More women in China have been encouraged to speak out following the global #MeToo movement.
The head of China's government-run Buddhist association quit his post on Wednesday amid an investigation into allegations that he coerced several nuns into having sex with him.
Xuecheng, a Communist Party member and abbot of the Beijing Longquan Monastery, is one of the most prominent figures to face accusations in China's growing #MeToo movement.
In a 95-page report that circulated online late last month, two monks accused Xuecheng of sending explicit text messages to at least six women, threatening or cajoling them to have sex with him, claiming it was a part of their Buddhist studies.
The same report also claimed the Beijing Longquan Monastery is in financial trouble.
China's top religious authority launched an investigation shortly after the allegations were made public.
Xuecheng, 51, stepped down at a meeting of the Buddhist Association of China on Wednesday.
"The council accepted Xuecheng's resignation as president of the Buddhist Association of China," said a statement posted Wednesday on the association's website.
It was tucked into a long report detailing a council meeting which neither elaborated on the abbot's reasons for quitting nor referred to the recent probe.
The same statement was also posted by the State Administration for Religious Affairs, the government body overseeing religious groups.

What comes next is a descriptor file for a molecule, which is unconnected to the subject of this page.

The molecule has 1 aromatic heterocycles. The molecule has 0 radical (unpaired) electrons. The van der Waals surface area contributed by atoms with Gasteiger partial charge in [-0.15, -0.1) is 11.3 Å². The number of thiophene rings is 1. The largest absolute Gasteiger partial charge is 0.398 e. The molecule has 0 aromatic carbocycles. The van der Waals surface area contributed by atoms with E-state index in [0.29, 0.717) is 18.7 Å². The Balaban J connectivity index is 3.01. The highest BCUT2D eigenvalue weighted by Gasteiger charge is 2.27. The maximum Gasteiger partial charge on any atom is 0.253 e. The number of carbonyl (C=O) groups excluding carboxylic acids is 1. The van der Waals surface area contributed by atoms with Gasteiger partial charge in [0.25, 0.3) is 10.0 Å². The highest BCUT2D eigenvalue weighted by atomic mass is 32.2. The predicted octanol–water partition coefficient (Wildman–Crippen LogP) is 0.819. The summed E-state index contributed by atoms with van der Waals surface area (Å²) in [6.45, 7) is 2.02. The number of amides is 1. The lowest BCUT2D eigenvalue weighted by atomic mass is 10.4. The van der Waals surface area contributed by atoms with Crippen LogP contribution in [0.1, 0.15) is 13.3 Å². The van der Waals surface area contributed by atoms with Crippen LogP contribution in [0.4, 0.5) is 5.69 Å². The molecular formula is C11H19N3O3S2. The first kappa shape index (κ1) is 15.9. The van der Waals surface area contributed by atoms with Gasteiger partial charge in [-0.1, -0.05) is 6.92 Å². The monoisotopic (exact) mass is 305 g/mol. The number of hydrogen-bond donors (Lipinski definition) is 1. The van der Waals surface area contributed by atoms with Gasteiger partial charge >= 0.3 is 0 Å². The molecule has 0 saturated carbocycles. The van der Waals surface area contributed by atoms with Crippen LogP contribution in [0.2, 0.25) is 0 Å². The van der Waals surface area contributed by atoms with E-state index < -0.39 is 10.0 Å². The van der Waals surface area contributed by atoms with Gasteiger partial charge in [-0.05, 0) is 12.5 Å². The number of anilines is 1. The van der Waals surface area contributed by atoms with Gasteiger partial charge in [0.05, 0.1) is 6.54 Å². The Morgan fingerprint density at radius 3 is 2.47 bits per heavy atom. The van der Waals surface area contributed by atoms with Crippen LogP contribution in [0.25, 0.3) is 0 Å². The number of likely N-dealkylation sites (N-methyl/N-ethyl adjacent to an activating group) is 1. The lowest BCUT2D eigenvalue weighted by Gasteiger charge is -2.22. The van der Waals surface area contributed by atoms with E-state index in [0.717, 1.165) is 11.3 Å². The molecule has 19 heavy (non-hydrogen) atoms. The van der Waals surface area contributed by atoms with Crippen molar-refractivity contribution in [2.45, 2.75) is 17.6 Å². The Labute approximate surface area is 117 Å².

His resignation was welcomed by many online, some who called him a "vulture who takes from the poor".
"Sexual assault, if established, is something against the law and should not be protected by politics," one user wrote on the Twitter-like Weibo platform.
The abbot is also a member of the Chinese People's Political Consultative Conference, a top advisory board.
A prominent personality in Chinese Buddhist life with a social media following of millions, Xuecheng's Weibo account has been silent since August 1, when he posted a statement rejecting allegations of sexual misconduct.
In their report, the two monks, who are no longer members of the monastery, said four women gave in to Xuecheng's demands.
One of the authors said on social media that he was compelled to speak out after the victims were ignored by authorities who said they could not investigate the matter.
There is no legal definition of sexual harassment in China and no national regulations on how to handle sexual assault cases in schools and workplaces.
The report and posts about it have been taken down or censored on social media.
Both men were also asked to leave the monastery after news of the report broke.
Located on the outskirts of Beijing, Longquan Monastery has made headlines for combining Buddhism with modern technology, launching last year a two-foot-high robot monk that dispenses mantras and karmic advice.
The #MeToo movement ignited in China earlier this year with more women starting to open up about sexual assaults, especially on university campuses.
Unlike in the West, where #MeToo has forced resignations and sparked widespread public debate, authorities in China have sought to control the discussion, sometimes allowing and at other times censoring social media commentary.